The other factor that has been found to be contributing to thecurrent prevalence of obesity in children is television viewing.Research shows that there is a close correlation between televisionviewing and a child’s BMI(Sidik &amp Ahmad, 2010). Watching television decreasethe amount of time a child spends in physical activities.Additionally, some behaviors associated with television viewingincrease the likelihood of children becoming obese. For example, theconsumption of junk food is common when a child spends many hourswatching television. Besides, when a child spends a substantialamount of his/her time engaging in activities associated withdecreased energy expenditure such as playing video games, he/she islikely to gain unnecessary weight.

Also, some commissions or omissions by mothers predispose theirchildren to obesity. One such behavior is maternal smoking. Researchshows a higher prevalence of obesity in children of women who smokedduring pregnancy. The other factor associated with the widespreadobesity problem in children is the failure by mothers to breastfeedtheir children for at least six months. Research shows that theprevalence of obesity in children who are given bottled milk isalmost 1.6 times higher compared to their counterparts who arebreastfed for about 3 to 5 months(Sidik &amp Ahmad, 2010). Breast milk contains lowplasma concentration of insulin that discourages fat deposition.Also, the bioactive factors present in breast milk inhibit the earlydevelopment of adipocytes known to encourage weight gain in children(Sidik &amp Ahmad, 2010).

In conclusion, children obesity is a pervasive health problem notonly in America but across the globe. Just like their adultcounterparts, obese children face several health complications as aresult of their overweight condition. While the majority of peopleattributes being obese entirely to choices on overeating and failingto exercise, studies in children obesity reveal a wide array offactors that increase a child`s chance of gaining more weight than isnecessary. One of these factors is genetics as studies have shownthat identical twins regardless of whether they are raised separatelyor together have almost the same weight. Other factors includechildren spending more time watching television and consuminghigh-calorie foods. Also, some behaviors exhibiting by women exposetheir children to obesity. These behaviors include failure tobreastfeed their children for the first six months and smoking duringpregnancy.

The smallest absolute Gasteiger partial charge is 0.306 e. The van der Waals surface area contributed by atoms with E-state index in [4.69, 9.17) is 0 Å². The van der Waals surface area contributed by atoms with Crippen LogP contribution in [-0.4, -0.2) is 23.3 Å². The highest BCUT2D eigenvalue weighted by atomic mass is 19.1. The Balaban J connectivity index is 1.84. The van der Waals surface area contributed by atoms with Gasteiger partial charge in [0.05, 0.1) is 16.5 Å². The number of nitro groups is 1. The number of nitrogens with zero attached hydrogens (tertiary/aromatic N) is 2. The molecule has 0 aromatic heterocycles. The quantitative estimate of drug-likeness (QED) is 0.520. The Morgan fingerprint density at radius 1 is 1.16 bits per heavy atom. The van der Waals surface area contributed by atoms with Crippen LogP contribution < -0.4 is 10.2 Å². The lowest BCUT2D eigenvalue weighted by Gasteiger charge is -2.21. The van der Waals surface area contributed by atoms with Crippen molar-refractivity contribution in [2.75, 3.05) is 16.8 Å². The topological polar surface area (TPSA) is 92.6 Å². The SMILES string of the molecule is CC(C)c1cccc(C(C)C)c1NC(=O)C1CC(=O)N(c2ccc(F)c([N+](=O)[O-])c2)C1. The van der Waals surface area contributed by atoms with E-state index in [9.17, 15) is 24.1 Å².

Jou, C.(2014). The biology and genetics of obesity—A century of inquiries.New England Journal of Medicine,&nbsp370(20),1874-1877.

Ogden, C. L.,Carroll, M. D., Kit, B. K., &amp Flegal, K. M. (2014). Prevalence ofchildhood and adult obesity in the United States,2011-2012.&nbspJama,&nbsp311(8),806-814.

Sidik, S. M.,&amp Ahmad, R. (2010). Childhood obesity: contributing factors,consequences, and intervention.&nbspMalaysianJournal of Nutrition,&nbsp10(1),13-22.

Woo Baidal,J. A., &amp Taveras, E. M. (2014). Protecting progress againstchildhood obesity—the National School Lunch Program.&nbspNewEngland Journal of Medicine,&nbsp371(20),1862-1865.